> > language than English, they would not be trying for sentences with an
> > average of 20 words, eliminating passive voice, and using pronouns.
> > But both the professor from Spain and the workshop developed in Mexico
>
> > advocated these principles, as did the representatives from UK and
> > Sweden.
> >
> > Everyone also agreed on a number of other techniques, including
> > focusing on the audience, structuring the document carefully,
> > designing the document for an easy to read appearance, using
> > informative headings, using tables and lists, and so on.  It was
> > exciting to see the agreement within the international community, and
> > talk to folks from different countries who are involved in plain
> > language efforts.
> >
> >
> >
> > John M Slatin wrote:
> > >
> > > In a few days I will be starting work on General Techniques for
> > > Guideline 3.1. I'll start by combing the WCAG and IG lists for
> > > comments on this one, and talking with colleagues in various modern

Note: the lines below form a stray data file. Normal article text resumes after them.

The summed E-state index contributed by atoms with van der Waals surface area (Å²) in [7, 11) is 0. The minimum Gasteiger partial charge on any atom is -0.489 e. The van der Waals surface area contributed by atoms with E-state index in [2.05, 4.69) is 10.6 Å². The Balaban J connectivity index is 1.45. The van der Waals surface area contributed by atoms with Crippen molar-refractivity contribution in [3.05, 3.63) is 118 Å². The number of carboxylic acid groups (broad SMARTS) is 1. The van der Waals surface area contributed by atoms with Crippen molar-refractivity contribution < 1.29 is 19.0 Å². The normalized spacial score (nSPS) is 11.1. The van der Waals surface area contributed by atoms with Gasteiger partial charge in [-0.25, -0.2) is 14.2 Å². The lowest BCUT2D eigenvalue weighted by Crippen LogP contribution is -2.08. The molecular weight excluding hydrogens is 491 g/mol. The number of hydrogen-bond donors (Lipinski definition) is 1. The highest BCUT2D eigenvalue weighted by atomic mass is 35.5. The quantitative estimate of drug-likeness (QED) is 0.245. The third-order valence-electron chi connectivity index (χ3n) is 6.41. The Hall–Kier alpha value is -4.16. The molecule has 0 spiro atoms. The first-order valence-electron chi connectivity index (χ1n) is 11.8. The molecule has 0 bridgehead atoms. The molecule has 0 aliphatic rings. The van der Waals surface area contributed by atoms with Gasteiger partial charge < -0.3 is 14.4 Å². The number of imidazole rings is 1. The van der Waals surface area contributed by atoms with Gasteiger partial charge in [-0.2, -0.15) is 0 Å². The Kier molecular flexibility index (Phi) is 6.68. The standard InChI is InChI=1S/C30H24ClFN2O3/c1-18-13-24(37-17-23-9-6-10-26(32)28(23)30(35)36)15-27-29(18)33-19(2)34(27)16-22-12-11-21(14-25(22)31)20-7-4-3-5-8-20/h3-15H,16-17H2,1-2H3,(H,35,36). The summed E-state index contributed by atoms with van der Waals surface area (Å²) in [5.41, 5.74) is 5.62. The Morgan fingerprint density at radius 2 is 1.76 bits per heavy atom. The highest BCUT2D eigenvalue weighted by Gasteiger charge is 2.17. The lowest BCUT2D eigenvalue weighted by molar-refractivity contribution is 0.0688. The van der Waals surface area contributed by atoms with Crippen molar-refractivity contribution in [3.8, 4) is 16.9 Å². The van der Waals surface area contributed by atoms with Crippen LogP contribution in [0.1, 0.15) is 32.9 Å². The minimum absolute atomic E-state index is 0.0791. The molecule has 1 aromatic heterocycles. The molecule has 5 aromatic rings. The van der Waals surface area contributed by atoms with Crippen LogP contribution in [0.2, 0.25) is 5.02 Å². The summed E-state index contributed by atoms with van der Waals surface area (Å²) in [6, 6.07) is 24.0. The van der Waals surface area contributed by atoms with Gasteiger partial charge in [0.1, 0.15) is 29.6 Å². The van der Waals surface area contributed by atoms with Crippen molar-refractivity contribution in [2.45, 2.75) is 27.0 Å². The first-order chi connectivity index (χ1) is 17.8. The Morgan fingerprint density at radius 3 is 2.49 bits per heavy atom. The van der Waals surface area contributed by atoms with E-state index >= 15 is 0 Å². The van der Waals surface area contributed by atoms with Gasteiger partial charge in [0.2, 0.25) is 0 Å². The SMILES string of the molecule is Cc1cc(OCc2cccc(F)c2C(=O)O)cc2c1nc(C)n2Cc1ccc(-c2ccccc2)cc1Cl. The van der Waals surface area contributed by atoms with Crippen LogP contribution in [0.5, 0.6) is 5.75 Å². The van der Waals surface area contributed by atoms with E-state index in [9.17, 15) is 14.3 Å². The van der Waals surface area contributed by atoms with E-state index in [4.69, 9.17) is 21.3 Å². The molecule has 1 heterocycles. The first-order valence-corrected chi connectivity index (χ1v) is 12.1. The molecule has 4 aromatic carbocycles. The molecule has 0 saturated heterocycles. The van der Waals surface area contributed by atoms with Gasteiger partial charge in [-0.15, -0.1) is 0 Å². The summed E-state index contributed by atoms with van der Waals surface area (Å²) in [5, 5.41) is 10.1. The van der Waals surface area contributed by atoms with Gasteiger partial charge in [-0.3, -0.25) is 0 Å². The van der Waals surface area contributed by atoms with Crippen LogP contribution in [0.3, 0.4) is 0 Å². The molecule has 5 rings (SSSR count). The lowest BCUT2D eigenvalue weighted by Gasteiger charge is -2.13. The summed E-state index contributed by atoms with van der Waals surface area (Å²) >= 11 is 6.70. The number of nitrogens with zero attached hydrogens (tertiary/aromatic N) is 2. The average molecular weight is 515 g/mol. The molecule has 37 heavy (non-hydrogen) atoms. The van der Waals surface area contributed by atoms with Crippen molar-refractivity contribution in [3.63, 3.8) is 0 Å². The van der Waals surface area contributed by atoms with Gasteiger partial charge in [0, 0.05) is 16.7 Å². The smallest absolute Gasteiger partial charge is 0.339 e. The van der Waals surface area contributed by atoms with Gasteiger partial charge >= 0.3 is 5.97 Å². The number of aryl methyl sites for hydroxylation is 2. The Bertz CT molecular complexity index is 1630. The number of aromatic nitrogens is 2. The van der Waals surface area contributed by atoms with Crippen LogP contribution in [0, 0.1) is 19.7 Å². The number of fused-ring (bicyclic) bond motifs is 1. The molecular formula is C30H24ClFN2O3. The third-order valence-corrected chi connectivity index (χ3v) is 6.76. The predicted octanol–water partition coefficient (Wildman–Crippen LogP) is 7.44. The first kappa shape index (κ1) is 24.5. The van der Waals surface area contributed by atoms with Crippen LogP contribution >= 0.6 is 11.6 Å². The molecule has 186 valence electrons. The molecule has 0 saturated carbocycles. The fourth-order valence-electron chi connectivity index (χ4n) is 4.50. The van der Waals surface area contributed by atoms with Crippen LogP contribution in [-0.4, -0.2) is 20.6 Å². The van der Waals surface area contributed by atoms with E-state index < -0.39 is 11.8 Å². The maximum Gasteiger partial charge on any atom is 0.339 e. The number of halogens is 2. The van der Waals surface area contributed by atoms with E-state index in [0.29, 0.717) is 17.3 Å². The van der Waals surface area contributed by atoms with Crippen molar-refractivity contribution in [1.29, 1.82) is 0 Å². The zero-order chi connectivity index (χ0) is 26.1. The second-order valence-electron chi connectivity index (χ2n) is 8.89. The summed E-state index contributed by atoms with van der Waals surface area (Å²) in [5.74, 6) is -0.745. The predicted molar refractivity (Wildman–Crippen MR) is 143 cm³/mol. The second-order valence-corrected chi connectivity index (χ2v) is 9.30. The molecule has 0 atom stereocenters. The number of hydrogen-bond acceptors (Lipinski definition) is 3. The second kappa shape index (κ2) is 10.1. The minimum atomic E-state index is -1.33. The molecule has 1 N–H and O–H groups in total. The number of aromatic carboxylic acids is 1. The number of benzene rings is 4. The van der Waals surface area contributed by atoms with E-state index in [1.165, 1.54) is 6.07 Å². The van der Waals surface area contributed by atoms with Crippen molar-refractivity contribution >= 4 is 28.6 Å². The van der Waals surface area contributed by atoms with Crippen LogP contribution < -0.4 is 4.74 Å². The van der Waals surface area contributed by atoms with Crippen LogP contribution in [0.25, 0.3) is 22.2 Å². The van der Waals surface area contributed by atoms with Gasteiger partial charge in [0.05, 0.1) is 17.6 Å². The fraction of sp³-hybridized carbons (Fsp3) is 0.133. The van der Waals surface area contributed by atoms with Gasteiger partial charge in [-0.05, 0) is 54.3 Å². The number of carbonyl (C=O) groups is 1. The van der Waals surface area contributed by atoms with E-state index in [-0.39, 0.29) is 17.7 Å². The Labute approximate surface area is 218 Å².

> > > language departments here and elsewhere. One important goal will be
> > > to come up with techniques that make sense not just for English but
> > > for other languages, especially non-Western languages. I invite
> > > those of you who have expertise in those languages to share your
> > > knowledge and insight.
> > >
> > > I'm especially interested in learning about textbooks on writing
> > > and/or other manuals, style guides, etc., for languages other than
> > > English.  In the United States there is a large body of theoretical
> > > and practical research on writing and writing instruction, and there
>
> > > are many textbooks and guides.  There it will be helpful to locate
> > > such things for other countries and languages-- and important to be
> > > mindful of the limitations, such as languages and cultures where
> > > comparable texts either don't exist or are much less common.
> > >
> > > I'm also interested in hearing from anyone who knows of readability
> > > tests for languages other than English. Ditto for plain language